Platypuses are the weirdest animals in the weirdest class of mammals known as monotremes. They lay eggs, feed their young with milk, have venomous spurs, and glow in the dark. They have duck bills, webbed feet, and fur. But when you look at them at a molecular level, they are even weirder. Scientists have recently managed to sequence a male platypus’s DNA, and found some surprising things.
The authors were particularly interested in the animal's sex chromosomes, which appear to have originated independently from other therian mammals, all of which contain a simple XY pair.
The platypus, however, is the only known animal with 10 sex chromosomes (echidnas have nine). Platypus have 5X and 5Y chromosomes organised in a ring that appears to have broken apart into pieces over the course of mammalian evolution.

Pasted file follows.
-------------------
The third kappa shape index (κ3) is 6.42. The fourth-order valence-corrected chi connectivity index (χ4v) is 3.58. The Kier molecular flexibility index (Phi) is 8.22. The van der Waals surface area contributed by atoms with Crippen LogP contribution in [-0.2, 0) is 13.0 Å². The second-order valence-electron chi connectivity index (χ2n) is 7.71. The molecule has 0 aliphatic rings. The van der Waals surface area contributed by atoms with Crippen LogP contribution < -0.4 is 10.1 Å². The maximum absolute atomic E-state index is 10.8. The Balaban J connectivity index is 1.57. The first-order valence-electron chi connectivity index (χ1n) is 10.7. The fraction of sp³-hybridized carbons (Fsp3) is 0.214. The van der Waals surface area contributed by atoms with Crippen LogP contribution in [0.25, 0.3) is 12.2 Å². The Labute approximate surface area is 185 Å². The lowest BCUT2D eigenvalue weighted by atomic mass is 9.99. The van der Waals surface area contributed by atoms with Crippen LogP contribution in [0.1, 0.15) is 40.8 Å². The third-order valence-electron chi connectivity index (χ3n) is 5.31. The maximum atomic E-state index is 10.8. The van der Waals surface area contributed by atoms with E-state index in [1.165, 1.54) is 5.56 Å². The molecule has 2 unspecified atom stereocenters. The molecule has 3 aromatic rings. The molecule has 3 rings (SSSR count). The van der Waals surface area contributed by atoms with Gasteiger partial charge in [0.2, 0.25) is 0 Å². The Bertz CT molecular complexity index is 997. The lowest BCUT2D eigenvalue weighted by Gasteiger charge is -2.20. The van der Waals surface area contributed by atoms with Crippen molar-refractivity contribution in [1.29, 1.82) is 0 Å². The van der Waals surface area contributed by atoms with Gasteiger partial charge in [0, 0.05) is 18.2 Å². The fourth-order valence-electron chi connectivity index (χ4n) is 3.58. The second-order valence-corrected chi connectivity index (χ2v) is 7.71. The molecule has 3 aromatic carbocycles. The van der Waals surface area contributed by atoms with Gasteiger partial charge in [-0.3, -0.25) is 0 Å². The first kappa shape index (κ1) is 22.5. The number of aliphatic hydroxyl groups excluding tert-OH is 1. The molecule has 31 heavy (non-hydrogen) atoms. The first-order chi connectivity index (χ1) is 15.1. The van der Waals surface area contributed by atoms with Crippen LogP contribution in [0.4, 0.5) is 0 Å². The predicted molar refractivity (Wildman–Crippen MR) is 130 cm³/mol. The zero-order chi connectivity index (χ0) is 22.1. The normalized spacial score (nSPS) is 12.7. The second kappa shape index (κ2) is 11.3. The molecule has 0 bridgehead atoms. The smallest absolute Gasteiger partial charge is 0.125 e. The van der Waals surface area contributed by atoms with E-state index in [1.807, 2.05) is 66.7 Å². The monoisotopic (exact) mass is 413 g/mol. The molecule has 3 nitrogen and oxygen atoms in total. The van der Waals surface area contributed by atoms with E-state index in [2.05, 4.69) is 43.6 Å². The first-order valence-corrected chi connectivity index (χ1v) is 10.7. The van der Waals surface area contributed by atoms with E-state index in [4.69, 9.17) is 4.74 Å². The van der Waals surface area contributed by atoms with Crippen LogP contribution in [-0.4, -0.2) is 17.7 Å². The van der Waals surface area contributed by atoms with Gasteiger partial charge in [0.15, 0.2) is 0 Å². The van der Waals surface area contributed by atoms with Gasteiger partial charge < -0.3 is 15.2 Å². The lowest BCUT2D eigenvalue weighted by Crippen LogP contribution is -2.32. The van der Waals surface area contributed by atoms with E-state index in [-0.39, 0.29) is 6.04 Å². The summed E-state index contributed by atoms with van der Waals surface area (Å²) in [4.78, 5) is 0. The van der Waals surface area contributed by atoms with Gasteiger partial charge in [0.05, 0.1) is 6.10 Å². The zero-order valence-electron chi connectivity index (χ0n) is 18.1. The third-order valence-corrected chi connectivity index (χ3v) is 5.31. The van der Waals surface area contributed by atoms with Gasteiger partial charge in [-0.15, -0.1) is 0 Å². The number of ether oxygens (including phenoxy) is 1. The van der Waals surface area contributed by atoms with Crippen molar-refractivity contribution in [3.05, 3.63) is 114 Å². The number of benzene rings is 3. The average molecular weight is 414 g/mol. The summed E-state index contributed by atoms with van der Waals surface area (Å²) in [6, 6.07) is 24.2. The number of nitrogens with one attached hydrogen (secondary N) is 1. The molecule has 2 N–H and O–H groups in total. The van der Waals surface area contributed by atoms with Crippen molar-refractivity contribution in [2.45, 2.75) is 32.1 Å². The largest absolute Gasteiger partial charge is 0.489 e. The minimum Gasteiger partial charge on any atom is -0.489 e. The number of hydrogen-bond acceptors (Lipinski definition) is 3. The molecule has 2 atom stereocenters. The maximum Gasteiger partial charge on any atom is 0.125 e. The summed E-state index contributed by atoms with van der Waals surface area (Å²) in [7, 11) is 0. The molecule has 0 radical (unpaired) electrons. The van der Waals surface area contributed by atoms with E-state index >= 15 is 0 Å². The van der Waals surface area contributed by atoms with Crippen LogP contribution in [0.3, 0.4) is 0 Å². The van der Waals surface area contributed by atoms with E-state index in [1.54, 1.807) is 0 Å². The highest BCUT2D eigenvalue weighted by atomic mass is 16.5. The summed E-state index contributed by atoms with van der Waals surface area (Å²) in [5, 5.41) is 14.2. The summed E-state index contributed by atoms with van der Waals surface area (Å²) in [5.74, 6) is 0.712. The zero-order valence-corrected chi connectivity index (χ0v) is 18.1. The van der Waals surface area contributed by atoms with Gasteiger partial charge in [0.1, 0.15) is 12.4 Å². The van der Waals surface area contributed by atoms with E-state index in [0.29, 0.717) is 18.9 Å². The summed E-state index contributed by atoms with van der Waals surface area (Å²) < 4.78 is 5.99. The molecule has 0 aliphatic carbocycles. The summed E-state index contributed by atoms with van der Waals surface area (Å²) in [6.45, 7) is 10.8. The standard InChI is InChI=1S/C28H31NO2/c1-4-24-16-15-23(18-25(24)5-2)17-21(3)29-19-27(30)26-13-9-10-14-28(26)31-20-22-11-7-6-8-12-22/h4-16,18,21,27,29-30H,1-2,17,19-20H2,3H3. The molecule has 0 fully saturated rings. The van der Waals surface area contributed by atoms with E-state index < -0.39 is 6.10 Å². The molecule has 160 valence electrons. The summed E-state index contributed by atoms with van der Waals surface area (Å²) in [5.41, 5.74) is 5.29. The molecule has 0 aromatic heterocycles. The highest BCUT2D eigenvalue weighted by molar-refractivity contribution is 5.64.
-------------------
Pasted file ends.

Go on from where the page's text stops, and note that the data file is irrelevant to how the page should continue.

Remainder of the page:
Comparing this chromosome information to humans, opossums, Tasmanian devils, chickens, and lizard genomes, the authors found the platypus's sex chromosomes have more in common with birds like chickens than mammals such as humans.
Read how the platypus genome resembles an interspecies chimera of sorts at ScienceAlert. -via Damn Interesting